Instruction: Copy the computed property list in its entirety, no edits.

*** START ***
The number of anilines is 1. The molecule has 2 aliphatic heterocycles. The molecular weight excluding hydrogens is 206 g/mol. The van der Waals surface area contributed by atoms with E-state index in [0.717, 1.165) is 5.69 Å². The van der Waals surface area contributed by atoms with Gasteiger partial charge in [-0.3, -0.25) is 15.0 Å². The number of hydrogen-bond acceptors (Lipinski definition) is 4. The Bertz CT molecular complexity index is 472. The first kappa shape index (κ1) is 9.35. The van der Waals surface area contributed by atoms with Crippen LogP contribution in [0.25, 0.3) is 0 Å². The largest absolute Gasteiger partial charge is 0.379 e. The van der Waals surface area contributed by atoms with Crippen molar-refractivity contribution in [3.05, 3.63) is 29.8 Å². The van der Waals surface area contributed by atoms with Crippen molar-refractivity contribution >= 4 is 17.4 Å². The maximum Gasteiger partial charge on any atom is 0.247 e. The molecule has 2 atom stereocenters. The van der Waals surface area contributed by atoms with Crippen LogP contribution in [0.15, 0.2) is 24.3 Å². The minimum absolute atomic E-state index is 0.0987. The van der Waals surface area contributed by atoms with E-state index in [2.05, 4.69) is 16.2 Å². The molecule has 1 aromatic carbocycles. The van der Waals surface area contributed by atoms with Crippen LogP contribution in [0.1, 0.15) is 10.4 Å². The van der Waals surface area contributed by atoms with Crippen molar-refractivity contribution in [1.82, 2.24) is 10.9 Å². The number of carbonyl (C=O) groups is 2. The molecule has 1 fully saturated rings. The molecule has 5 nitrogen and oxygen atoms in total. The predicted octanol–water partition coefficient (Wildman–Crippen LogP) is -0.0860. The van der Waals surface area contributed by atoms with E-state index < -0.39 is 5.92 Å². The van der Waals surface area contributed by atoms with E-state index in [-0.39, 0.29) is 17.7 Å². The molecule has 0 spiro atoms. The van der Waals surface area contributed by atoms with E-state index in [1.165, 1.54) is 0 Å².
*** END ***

The number of anilines is 1. The molecule has 2 aliphatic heterocycles. The molecular weight excluding hydrogens is 206 g/mol. The van der Waals surface area contributed by atoms with E-state index in [0.717, 1.165) is 5.69 Å². The van der Waals surface area contributed by atoms with Gasteiger partial charge in [-0.3, -0.25) is 15.0 Å². The number of hydrogen-bond acceptors (Lipinski definition) is 4. The Bertz CT molecular complexity index is 472. The first kappa shape index (κ1) is 9.35. The van der Waals surface area contributed by atoms with Crippen LogP contribution in [0.25, 0.3) is 0 Å². The largest absolute Gasteiger partial charge is 0.379 e. The van der Waals surface area contributed by atoms with Crippen molar-refractivity contribution in [3.05, 3.63) is 29.8 Å². The van der Waals surface area contributed by atoms with Crippen molar-refractivity contribution >= 4 is 17.4 Å². The maximum Gasteiger partial charge on any atom is 0.247 e. The molecule has 2 atom stereocenters. The van der Waals surface area contributed by atoms with Crippen LogP contribution in [0.15, 0.2) is 24.3 Å². The minimum absolute atomic E-state index is 0.0987. The van der Waals surface area contributed by atoms with E-state index in [2.05, 4.69) is 16.2 Å². The molecule has 1 aromatic carbocycles. The van der Waals surface area contributed by atoms with Crippen LogP contribution in [0.1, 0.15) is 10.4 Å². The van der Waals surface area contributed by atoms with Crippen molar-refractivity contribution in [1.82, 2.24) is 10.9 Å². The number of carbonyl (C=O) groups is 2. The molecule has 1 fully saturated rings. The molecule has 5 nitrogen and oxygen atoms in total. The predicted octanol–water partition coefficient (Wildman–Crippen LogP) is -0.0860. The van der Waals surface area contributed by atoms with E-state index < -0.39 is 5.92 Å². The van der Waals surface area contributed by atoms with E-state index in [-0.39, 0.29) is 17.7 Å². The molecule has 0 spiro atoms. The van der Waals surface area contributed by atoms with E-state index in [1.165, 1.54) is 0 Å².